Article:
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Is Web Assembly a Security Risk?

Cyber-criminals are increasingly using Web Assembly (WASM) to deploy malicious code, raising serious questions about the security model around Web Assembly and its future.

What are criminals using Web Assembly for?

The ability to run high-performance code on a compromised machine is particularly popular with cyber-criminals who want to run crypto-mining code on other people's computers, stealing computing resources, as reported by The Hacker News. The reported exploit may have been running for over a year without being detected.

Why is hard for anti-virus to detect Web Assembly issues?

Malicious web assembly code evades detection by anti-virus software as most normal anti-virus solutions are unable to check for problems in the low-level machine code of WASM files. The lack of integrity checking mechanisms in Web Assembly also makes it impossible to check if an application has been tampered with, raising the risk that even a WASM from a trusted provider could be compromised without the provider's knowledge.

Isn't Web Assembly safe because it runs in a "sandbox"?

One of the main ways in which Web Assembly code is supposedly made "safe" is by running it in a "sandbox" - an isolated area where it can only interact with a limited set of resources and can't, for example, make changes to files on your computer. Sandboxing is notoriously problematic; errors in the sandboxing code or in the code running in the sandbox can both cause breaches that break the supposed privacy and security of the sandbox. There are studies that illustrate weaknesses in Web Assembly that highlight scenarios where Web Assembly could write to arbitrary memory, overwrite sensitive data, or hijack control flow.

Furthermore, there is a danger that programmers believe that the sandboxed environment keeps them safe and fail to address errors in their code as a consequence. A study of C programs with known security issues showed that these errors were still present when the code was compiled to a Web Assembly. The conclusion from the researchers was ultimately that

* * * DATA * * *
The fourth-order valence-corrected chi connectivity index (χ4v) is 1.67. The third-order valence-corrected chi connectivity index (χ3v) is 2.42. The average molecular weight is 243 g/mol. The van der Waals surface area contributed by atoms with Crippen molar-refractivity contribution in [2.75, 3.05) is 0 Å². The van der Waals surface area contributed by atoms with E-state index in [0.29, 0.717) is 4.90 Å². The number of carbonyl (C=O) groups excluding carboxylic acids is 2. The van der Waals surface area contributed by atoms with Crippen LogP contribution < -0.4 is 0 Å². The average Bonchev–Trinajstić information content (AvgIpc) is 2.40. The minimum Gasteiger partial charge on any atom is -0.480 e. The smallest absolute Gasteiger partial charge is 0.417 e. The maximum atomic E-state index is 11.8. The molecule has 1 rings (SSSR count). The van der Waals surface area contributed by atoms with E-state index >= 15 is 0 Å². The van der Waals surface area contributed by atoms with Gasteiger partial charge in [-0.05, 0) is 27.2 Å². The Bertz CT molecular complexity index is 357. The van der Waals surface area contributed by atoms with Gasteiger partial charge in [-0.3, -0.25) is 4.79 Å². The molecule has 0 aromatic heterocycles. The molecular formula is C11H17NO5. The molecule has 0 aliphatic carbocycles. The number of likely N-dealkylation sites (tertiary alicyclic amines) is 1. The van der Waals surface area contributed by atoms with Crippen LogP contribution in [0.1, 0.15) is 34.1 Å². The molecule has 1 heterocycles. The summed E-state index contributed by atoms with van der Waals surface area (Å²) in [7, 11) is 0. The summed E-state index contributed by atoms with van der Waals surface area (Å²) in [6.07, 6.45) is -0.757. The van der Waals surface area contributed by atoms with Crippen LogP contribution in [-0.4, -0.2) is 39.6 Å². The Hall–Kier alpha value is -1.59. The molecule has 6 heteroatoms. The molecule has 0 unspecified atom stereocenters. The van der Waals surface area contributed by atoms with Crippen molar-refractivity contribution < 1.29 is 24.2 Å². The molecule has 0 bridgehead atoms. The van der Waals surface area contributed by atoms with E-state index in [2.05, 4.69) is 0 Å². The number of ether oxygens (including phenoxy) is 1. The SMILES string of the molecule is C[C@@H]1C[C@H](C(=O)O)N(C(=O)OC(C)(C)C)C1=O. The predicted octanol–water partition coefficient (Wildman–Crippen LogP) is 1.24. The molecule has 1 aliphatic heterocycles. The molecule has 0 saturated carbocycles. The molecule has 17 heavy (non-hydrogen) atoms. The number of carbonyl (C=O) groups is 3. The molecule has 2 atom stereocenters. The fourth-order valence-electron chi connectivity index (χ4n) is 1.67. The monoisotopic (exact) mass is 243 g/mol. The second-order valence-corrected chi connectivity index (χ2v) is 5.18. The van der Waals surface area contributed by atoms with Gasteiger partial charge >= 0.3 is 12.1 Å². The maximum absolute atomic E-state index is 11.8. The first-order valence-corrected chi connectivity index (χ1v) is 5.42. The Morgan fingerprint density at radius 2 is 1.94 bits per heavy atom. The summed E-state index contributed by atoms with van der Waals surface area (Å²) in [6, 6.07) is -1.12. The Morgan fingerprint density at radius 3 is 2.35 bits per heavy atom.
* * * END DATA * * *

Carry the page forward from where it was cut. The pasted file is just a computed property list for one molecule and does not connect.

Compiling an existing C program to WebAssembly for cross-platform distribution may require source code adaptations; otherwise, the security of the WebAssembly application may be at risk

One of the perceived strengths of Web Assembly is that it allows programmers to use any language that they want to write code for the web - if a WASM compiler exists for it, it can be made into a Web Assembly. The problem with this is that many of these developers may not be experienced in building for the web or understand the security challenges inherent in working with web applications and may bring with them dangerous coding practices and legacy bugs.

Yes, we've seen this before. Is WebAssembly going to have the same problems as Flash?

When Web Assembly first appeared on my radar, I wasn't convinced - moving heavyweight code from the server to the client felt like a design pattern that I'd seen before with the PC, smartphones, wearable technology, and so on and so forth. Invariably after we build a system that requires bigger and better processing on the client side to do more, we build technology to move the processing to the server side and allow for a thinner, lower-power client. We did it with the web, we're doing it with phones, we're doing it with gaming...

And, speaking of gaming, there's also a parallel for Web Assembly that I hadn't previously noticed - Adobe Flash. Once the darling of online game developers, Adobe Flash was another technology that promised high-performance computing running a safe "sandboxed" environment on the client side. After one too many security issues, Adobe Flash was blocked by major browsers and the platform was effectively killed off.

With more than a few security researchers highlighting WebAssembly security problems and recommending that you turn off Web Assembly in your browser, there is a real risk that WASM could go the same way. If it's not the browser makers that turn against WASM, it could be anti-virus providers - if they are unable to ensure browser security with WASM turned on, support from browser makers won't matter.

Should you build client side applications in Web Assembly?

My recommendation, right now, is a simple no. If you have an application that requires "heavy lifting", then do that work on the server side. You can even do it with a Web Assembly, if you are so inclined. Just keep that insecure, unverifiable code off you client's machines. And mine.


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